Pa. 4-H’ers Showcase Style at Annual Make It With Wool Contest

It’s wool

The event Make It With Wolle is open to youth and adults

Seven Pennsylvania 4-H’ers showcased their sewing projects recently in the annual Pennsylvania Make It With Wool competition at the Pennsylvania Farm Show Complex and Expo Center in Harrisburg. Photo by Penn State University

UNIVERSITY PARK, Pa. — Seven Pennsylvania 4-H’ers showcased their sewing projects recently in the annual Pennsylvania Make It With Wool competition at the Pennsylvania Farm Show Complex and Expo Center in Harrisburg.

In the youth division, there were 4-H members Madison Copenhaver (Lebanon County), Hope Wagner (Olivia Morrissey) and Mackenzie Stellmach (Dauphin County), as well Elliott Snyder and Evelyn Snyder. Rachel Siegel of Lebanon County competed in adult division as a 4-H club leader and volunteer.

The event Make It With Woo is for both youth and adults that create with animal fibers or wool. The contest aims to highlight the versatility and beauty of wool yarns and fabrics, to encourage creativity and innovation in knitting and crocheting using wool yarns and fabrics, to identify creative skills and to help participants develop their life skills.

“The Make It with Wool contest gives our 4-H youth another opportunity for recognition, constructive criticism and interview skills development beyond the club and county level,” organizer Linda Siegel said. “Wool is a remarkably easy fiber to work with, so it is friendly to youth who are ready to make a skirt or pants with a simple jacket with their first ever set in sleeves.”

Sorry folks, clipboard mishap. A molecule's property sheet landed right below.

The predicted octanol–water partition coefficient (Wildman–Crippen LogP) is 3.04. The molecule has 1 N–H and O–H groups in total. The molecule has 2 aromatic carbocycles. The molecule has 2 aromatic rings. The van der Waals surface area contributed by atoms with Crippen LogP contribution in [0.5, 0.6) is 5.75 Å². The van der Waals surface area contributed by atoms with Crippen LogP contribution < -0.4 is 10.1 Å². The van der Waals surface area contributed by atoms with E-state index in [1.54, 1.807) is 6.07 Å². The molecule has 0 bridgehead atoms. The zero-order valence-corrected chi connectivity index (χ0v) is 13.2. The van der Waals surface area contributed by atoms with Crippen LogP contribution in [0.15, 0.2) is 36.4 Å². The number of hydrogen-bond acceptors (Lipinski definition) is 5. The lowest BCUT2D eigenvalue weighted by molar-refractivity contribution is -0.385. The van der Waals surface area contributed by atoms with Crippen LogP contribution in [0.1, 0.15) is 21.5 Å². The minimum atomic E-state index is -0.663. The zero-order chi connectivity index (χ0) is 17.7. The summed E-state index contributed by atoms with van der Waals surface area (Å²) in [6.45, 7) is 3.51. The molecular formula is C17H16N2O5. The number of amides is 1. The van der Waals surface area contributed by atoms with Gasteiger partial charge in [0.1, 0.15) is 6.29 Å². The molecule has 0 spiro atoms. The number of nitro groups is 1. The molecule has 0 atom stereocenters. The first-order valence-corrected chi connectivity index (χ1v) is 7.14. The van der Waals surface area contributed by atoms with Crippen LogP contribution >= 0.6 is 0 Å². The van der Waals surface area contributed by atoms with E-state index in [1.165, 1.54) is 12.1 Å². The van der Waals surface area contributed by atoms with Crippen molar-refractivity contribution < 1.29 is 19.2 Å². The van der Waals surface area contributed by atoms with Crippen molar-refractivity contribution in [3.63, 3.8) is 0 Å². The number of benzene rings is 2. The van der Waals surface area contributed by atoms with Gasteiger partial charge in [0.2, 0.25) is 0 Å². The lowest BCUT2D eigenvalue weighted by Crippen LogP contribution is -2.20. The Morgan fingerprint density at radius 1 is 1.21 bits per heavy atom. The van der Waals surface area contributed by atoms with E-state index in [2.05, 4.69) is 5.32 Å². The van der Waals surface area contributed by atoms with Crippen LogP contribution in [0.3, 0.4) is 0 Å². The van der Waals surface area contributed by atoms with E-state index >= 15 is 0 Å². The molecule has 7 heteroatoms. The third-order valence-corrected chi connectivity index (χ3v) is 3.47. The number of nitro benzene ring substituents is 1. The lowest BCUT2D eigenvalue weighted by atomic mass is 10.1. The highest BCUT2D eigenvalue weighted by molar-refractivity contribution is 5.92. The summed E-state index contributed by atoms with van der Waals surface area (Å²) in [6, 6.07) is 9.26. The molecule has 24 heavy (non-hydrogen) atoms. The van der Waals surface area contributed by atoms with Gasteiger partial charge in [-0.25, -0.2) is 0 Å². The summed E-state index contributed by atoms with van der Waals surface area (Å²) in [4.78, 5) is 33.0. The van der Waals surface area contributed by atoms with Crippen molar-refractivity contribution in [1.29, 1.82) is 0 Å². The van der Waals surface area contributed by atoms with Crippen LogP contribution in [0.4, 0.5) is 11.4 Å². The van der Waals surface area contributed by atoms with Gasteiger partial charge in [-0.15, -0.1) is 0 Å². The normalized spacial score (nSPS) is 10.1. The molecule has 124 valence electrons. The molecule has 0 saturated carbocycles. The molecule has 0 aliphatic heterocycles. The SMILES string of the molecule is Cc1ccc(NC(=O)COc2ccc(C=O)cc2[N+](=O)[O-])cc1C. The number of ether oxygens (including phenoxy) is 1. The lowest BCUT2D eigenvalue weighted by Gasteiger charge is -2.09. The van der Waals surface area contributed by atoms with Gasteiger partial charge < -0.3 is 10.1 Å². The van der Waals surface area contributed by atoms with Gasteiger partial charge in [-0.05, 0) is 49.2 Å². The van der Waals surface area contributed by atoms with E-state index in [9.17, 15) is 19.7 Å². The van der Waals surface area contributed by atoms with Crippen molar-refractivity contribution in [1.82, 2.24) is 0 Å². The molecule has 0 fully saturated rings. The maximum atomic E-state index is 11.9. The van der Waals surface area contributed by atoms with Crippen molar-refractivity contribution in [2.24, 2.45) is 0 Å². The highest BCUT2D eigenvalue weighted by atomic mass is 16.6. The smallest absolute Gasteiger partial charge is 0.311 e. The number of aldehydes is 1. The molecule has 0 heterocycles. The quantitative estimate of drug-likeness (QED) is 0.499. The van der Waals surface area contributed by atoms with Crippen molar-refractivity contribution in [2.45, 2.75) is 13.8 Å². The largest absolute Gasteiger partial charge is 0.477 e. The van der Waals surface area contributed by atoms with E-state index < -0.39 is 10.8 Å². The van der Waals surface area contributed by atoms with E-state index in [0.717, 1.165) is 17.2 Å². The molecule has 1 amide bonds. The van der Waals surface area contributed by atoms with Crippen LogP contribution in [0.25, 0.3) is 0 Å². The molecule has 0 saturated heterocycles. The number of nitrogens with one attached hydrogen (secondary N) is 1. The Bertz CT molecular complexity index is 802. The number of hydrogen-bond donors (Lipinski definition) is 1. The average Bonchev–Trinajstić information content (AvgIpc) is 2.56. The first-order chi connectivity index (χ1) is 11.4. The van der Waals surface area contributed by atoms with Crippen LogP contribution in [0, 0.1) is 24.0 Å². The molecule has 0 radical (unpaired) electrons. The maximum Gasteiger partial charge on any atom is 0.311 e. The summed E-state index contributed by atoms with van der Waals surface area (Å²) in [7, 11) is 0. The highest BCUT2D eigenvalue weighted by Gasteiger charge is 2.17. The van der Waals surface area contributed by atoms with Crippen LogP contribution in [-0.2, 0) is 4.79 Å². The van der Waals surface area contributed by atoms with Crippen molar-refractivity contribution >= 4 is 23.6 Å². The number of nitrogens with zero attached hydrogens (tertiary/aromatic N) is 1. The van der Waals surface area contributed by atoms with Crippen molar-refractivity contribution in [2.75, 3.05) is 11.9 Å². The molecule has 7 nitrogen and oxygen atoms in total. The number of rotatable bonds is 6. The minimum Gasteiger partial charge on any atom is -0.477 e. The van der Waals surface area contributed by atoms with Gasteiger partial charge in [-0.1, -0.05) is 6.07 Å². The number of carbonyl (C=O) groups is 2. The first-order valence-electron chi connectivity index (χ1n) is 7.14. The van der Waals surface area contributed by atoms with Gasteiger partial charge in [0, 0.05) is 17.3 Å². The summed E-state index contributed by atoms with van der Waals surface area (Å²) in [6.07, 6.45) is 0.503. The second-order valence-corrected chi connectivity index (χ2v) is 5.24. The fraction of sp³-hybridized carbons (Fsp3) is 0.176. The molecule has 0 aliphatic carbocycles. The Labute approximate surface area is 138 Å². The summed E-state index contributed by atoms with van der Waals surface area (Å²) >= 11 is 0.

The contestants were asked to make at least one woolen or wool-blend garment using their knitting, crocheting and sewing skills. The 4-H’ers who participated presented garments that they had made as part of their 4-H projects this year. Each entrant’s ensemble was flat-judged and then judged while being modeled by the entrant. The judging is based on poise and construction of garments. Fit and wearability are also considered.

In the senior division, Wagner won first place. Copenhaver won the junior division.

Morrissey came in second, and Stellmach was third. Rachel Siegel won the Adult Division. Morrissey was also recognized as the contestant who demonstrated the best needle felting, beading, or handwork.

Sandi, a Lackawanna County 4-H educator, said that the purpose of 4-H was to help members develop confidence and mastery within their chosen project area.

“When members participate in events that are not 4-H sponsored, it is a sign that our goals are being met,” she said. “Our 4-H leaders who also participate in the Make It With Wool contest help pave the way for member success.”

Wagner created a charcoal gray pencil dress lined with leopard print and a caramel colored wool blazer. For added style, she added cuffed and frilled sleeves to the dress. She made her own jacket with lapels. She also learned how to make bound buttons and sew princess seams.